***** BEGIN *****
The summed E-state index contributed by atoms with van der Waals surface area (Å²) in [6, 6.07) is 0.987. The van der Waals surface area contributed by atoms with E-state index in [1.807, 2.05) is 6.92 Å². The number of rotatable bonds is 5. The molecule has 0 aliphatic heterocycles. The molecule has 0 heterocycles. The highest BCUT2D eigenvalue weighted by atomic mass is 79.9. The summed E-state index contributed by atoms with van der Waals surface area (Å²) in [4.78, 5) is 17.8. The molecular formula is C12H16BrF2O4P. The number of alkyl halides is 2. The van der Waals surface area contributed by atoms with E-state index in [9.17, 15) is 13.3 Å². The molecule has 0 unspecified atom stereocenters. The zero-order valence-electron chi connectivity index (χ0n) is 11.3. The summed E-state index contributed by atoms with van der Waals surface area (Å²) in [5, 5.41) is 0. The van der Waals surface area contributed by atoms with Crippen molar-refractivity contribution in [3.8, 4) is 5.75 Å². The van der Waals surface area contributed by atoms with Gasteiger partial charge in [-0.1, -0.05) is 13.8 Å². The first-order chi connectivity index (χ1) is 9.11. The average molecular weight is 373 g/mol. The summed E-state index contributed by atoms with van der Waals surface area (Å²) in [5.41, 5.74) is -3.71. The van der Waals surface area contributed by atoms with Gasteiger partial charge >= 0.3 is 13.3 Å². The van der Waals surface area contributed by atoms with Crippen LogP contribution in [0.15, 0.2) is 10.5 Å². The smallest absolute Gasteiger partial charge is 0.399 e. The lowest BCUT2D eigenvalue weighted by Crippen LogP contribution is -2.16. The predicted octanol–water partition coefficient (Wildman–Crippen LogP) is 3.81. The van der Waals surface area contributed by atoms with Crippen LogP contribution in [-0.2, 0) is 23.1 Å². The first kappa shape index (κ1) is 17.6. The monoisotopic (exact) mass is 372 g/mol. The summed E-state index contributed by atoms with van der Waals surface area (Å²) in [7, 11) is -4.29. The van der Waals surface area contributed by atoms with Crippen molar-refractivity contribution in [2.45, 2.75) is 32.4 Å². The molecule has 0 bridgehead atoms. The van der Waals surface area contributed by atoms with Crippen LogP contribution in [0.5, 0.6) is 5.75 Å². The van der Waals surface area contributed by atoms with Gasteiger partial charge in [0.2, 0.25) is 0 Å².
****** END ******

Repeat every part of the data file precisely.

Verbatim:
The summed E-state index contributed by atoms with van der Waals surface area (Å²) in [6, 6.07) is 0.987. The van der Waals surface area contributed by atoms with E-state index in [1.807, 2.05) is 6.92 Å². The number of rotatable bonds is 5. The molecule has 0 aliphatic heterocycles. The molecule has 0 heterocycles. The highest BCUT2D eigenvalue weighted by atomic mass is 79.9. The summed E-state index contributed by atoms with van der Waals surface area (Å²) in [4.78, 5) is 17.8. The molecular formula is C12H16BrF2O4P. The number of alkyl halides is 2. The van der Waals surface area contributed by atoms with E-state index in [9.17, 15) is 13.3 Å². The molecule has 0 unspecified atom stereocenters. The zero-order valence-electron chi connectivity index (χ0n) is 11.3. The summed E-state index contributed by atoms with van der Waals surface area (Å²) in [5, 5.41) is 0. The van der Waals surface area contributed by atoms with Crippen molar-refractivity contribution in [3.8, 4) is 5.75 Å². The van der Waals surface area contributed by atoms with Gasteiger partial charge in [-0.1, -0.05) is 13.8 Å². The first-order chi connectivity index (χ1) is 9.11. The average molecular weight is 373 g/mol. The summed E-state index contributed by atoms with van der Waals surface area (Å²) in [5.41, 5.74) is -3.71. The van der Waals surface area contributed by atoms with Gasteiger partial charge >= 0.3 is 13.3 Å². The van der Waals surface area contributed by atoms with Crippen LogP contribution in [0.15, 0.2) is 10.5 Å². The smallest absolute Gasteiger partial charge is 0.399 e. The lowest BCUT2D eigenvalue weighted by Crippen LogP contribution is -2.16. The predicted octanol–water partition coefficient (Wildman–Crippen LogP) is 3.81. The van der Waals surface area contributed by atoms with Crippen LogP contribution in [-0.2, 0) is 23.1 Å². The first kappa shape index (κ1) is 17.6. The monoisotopic (exact) mass is 372 g/mol. The summed E-state index contributed by atoms with van der Waals surface area (Å²) in [7, 11) is -4.29. The van der Waals surface area contributed by atoms with Crippen molar-refractivity contribution in [2.45, 2.75) is 32.4 Å². The molecule has 0 bridgehead atoms. The van der Waals surface area contributed by atoms with Crippen LogP contribution in [0.5, 0.6) is 5.75 Å². The van der Waals surface area contributed by atoms with Gasteiger partial charge in [0.2, 0.25) is 0 Å².